Dush commended Fetterman for moderating a civil and respectful discussion in Jefferson County. He also acknowledged that the swell of support at the events is likely the result of motivated legalization advocates, and not back-room scheming among politicians.
Even so, he still thinks that the deafening calls for legalization don’t match the true will of the people in districts like his.
“I know my constituency and most of rural Pennsylvania is not for this,” Dush said.
‘Advocates are impassioned and turn out’
Fetterman told the Capital-Star last week that his events offer an open, unbiased venue for Pennsylvanians of all beliefs. But according to experts, there are some plausible reasons why proponents have had a strong showing.
The first has to do with shifting public opinion. Polls show that a record number of Americans support legalization. Pennsylvania is no exception — a recent Franklin & Marshall poll put support for legalization at 59 percent, up from 22 percent in 2006.
Marijuana opponents, however, would say that polls can generate skewed results by presenting legalization as the only alternative to current prohibition laws.
Luke Niforatos, a lobbyist for the anti-legalization group Smart Approaches to Marijuana, said that poll participants respond differently when they’re offered options like decriminalization, which would reduce or eliminate criminal penalties for possession.
A poll SAM commissioned in New York found that support for legalization fell by 20 percentage points when participants were asked to choose among legalization, decriminalization, medical marijuana, and full prohibition.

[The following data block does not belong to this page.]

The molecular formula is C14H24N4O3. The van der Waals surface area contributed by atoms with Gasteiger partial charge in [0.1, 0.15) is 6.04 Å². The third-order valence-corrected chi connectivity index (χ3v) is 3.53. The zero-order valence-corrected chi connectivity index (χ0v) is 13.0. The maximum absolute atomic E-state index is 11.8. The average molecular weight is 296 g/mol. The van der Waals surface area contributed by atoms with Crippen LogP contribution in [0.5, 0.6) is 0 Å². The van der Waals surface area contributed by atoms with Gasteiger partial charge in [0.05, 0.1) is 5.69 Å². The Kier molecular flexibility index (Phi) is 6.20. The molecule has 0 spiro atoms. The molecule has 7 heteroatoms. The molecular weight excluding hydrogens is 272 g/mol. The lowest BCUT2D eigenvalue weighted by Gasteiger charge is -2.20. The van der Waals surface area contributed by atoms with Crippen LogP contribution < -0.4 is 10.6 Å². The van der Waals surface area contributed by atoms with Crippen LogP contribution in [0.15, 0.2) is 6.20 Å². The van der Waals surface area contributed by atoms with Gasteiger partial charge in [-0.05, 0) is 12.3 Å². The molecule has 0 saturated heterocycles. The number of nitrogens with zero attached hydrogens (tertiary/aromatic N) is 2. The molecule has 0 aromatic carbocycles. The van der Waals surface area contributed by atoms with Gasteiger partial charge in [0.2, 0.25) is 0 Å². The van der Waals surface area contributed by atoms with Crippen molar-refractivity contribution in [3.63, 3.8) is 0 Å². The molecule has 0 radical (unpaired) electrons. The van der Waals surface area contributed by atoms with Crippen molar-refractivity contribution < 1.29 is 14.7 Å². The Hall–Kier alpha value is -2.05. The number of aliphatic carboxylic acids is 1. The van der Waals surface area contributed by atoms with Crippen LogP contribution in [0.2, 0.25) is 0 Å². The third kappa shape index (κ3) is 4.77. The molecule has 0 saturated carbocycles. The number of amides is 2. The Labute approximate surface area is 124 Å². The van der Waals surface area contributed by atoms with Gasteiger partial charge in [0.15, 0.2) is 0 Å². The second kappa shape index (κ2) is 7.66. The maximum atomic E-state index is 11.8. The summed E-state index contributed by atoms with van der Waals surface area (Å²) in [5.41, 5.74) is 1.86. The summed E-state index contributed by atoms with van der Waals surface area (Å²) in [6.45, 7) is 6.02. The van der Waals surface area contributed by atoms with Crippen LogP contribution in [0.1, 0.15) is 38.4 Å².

It’s possible that dynamic is at work on Fetterman’s listening tours.
Fetterman said last week that he’s found “near universal” support for decriminalization and sentencing reform among listening tour audiences. But he ends each town hall event by asking the audience to raise their hands to show support for legalization.
In county after county, crowds have shown overwhelming support for that proposal.
The second reason that supporters come out in force is that they have more to gain from legalization than opponents do, said Jonathan Caulkins, a drug policy researcher at Carnegie Mellon University in Pittsburgh.
“Advocates are impassioned and turn out,” Caulkins said. “People who don’t want legalization will tend not to show up.”
Caulkins told the Capital-Star last week that if someone supports marijuana legalization, their views on cannabis are probably a salient part of their political identity. But that’s not true for opponents.
“There is almost nobody in the world who defines themselves as being against cannabis,” Caulkins said.
There also remains almost no organized opposition to the legalization movement.
As a result, Caulkins isn’t surprised that supporters are turning out in large numbers for the town hall events. But that doesn’t mean that the straw polls capture an accurate snapshot of public opinion.
“I don’t think it’s artificial, but it is somehow distorted,” Caulkins said. “It’s not a conspiracy, but it is a phenomenon that those who turn out would be non-representative of who you would get in the general public.”